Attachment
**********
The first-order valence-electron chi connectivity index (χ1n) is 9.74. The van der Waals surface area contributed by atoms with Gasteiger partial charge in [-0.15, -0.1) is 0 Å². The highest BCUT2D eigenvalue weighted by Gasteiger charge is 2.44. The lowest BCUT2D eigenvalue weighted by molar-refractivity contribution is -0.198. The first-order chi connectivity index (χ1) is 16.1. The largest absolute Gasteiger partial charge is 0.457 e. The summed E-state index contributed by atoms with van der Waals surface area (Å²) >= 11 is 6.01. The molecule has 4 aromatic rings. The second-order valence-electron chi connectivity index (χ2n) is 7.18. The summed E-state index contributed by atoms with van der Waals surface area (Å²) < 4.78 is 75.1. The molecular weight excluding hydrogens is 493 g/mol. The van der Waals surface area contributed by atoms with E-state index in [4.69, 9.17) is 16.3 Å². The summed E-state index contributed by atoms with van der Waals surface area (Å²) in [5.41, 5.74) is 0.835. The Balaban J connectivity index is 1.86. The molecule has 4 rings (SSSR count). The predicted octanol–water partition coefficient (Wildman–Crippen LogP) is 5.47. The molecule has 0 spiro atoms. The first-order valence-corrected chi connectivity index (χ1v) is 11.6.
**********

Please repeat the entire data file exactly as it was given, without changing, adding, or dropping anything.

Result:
The first-order valence-electron chi connectivity index (χ1n) is 9.74. The van der Waals surface area contributed by atoms with Gasteiger partial charge in [-0.15, -0.1) is 0 Å². The highest BCUT2D eigenvalue weighted by Gasteiger charge is 2.44. The lowest BCUT2D eigenvalue weighted by molar-refractivity contribution is -0.198. The first-order chi connectivity index (χ1) is 16.1. The largest absolute Gasteiger partial charge is 0.457 e. The summed E-state index contributed by atoms with van der Waals surface area (Å²) >= 11 is 6.01. The molecule has 4 aromatic rings. The second-order valence-electron chi connectivity index (χ2n) is 7.18. The summed E-state index contributed by atoms with van der Waals surface area (Å²) < 4.78 is 75.1. The molecular weight excluding hydrogens is 493 g/mol. The van der Waals surface area contributed by atoms with E-state index in [4.69, 9.17) is 16.3 Å². The summed E-state index contributed by atoms with van der Waals surface area (Å²) in [5.41, 5.74) is 0.835. The Balaban J connectivity index is 1.86. The molecule has 4 rings (SSSR count). The predicted octanol–water partition coefficient (Wildman–Crippen LogP) is 5.47. The molecule has 0 spiro atoms. The first-order valence-corrected chi connectivity index (χ1v) is 11.6.